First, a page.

Russell Westbrook pulls the trigger in Thunder’s win over Lakers

The third quarter’s final seconds blinked off the clock as Russell Westbrook dashed up court.

Then, the Oklahoma City point guard stopped on the “C” in the red-lettered “STAPLES Center” inscribed on the court, took aim, and fired a long three-pointer.

Immediately after his buzzer-beating bull’s-eye shot, Westbrook shot the crowd a smile, blew on his smoldering-hot fingers and holstered them.

If he had a “C” stitched on his Thunder jersey on Thursday night, it would’ve been fitting, as the Long Beach native and former UCLA star captained his Western Conference-leading squad to a 102-93 victory over the Lakers.

In 42 minutes, Westbrook scored a game-high 36 points, dished six assists and had only one turnover to carry the Thunder (39-12) on a night when Kevin Durant had a subpar game by his standards: 21 points.

“Russ is an aggressive player -- that’s his game,” Durant said. “He came out making shots, we all rallied behind him and we got a good win.”

The rally came after halftime, when Durant had 10 points, Westbrook had nine and the Thunder trailed by five.

“Kevin and I started a little slow, the game got kind of out of whack,” Westbrook said. “And my job was to pick us up.”

Westbrook picked them up -- and then some, bulling his way up the court possession after possession, taking on all defenders in his path, one on four if the situation was such, sinking jumper after jumper or drawing a foul and then converting shots the free throws.

Westbrook scored 17 points in the quarter while the Lakers as a whole managed 19.

And when it had ended, when his three-point shot rattled in as the third-quarter buzzer sounded, the Thunder led by 10.

“You’ve got to give a guy like Russell Westbrook credit,” Lakers Coach Mike Brown said.

His performance had shades of past Lakers-Thunder matchups, when Westbrook torched the Lakers down the court and muscled his way to points, in one form or another. In those games, former Lakers guard Derek Fisher was criticized for letting Westbrook blow by him.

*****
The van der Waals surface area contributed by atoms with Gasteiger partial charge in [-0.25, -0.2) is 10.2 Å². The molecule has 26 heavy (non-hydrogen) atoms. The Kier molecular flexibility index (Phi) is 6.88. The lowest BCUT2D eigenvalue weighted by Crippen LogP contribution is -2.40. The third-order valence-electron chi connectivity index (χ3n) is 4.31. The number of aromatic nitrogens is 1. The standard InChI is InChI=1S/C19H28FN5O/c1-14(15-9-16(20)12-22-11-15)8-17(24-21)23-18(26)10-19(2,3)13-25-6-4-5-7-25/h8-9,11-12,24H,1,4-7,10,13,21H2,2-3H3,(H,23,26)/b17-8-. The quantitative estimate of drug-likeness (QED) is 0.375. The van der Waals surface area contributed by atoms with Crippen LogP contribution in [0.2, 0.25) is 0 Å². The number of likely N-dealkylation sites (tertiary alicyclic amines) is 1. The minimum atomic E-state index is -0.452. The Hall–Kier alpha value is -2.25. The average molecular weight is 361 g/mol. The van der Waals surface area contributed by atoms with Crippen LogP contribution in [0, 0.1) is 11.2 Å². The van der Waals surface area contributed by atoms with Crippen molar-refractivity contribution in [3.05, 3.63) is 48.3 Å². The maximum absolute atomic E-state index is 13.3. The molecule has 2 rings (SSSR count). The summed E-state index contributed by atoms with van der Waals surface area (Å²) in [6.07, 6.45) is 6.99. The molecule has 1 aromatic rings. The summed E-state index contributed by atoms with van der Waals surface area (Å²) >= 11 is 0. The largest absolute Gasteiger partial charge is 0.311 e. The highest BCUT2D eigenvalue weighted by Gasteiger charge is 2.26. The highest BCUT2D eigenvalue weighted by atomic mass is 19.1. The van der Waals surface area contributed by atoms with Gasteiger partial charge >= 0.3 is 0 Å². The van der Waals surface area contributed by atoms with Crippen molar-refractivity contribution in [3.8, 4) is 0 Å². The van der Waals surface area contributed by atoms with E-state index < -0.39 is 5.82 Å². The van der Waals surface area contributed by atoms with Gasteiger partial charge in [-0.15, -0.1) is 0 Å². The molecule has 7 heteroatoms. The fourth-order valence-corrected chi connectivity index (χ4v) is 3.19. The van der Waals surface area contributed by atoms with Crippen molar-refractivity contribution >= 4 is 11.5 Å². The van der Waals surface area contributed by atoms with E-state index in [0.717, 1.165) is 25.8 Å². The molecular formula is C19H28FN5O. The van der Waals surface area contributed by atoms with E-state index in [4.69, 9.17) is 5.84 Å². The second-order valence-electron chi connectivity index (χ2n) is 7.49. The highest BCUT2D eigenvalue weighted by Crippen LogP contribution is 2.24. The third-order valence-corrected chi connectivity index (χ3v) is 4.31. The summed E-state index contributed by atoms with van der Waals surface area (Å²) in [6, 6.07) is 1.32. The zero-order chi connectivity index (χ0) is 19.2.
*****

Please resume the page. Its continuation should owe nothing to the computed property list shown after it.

On Thursday, Westbrook did the same to any other Laker who dared to stop him, while Fisher enjoyed his vantage point as Westbook’s teammate.

“I’m glad I played my career when I played because I couldn’t stop players like Russell,” Oklahoma City Coach Scott Brooks said. “The guy is an amazing player. He’s aggressive, he’s strong, but his work ethic is what makes him good. He brings effort every game and every practice.”

Aggression, as Durant and Brooks said, is the name of Westbrook’s game. He uses his speed to put pressure on opponents, routinely catching them on their heels while he’s speeding toward the basket.

“Stay aggressive,” Westbrook said, describing his mindset. “Just stay aggressive, get in the paint, try to find guys or look for my shot as well.”

He’s also known for having trigger-happy shooting streaks, even when he’s off target.

Against the Lakers, he connected on 13 of 27 shots, making 10 of those after halftime.

And with 57.2 seconds left in the game, with the Lakers having cut their deficit to seven, Westbrook pulled up for his final shot from about 17 feet.

Immediately after the scoreboard tallied his final points of the evening, he shot the crowd a final look, balled his right (shooting) hand into a fist, pounded it into his chest and strutted toward the bench, his chambers empty.

Immediately after that, many Lakers fans started filing out, their hopes of an upset win dashed by a hometown kid who now lights up his hometown teams.

Go beyond the scoreboard

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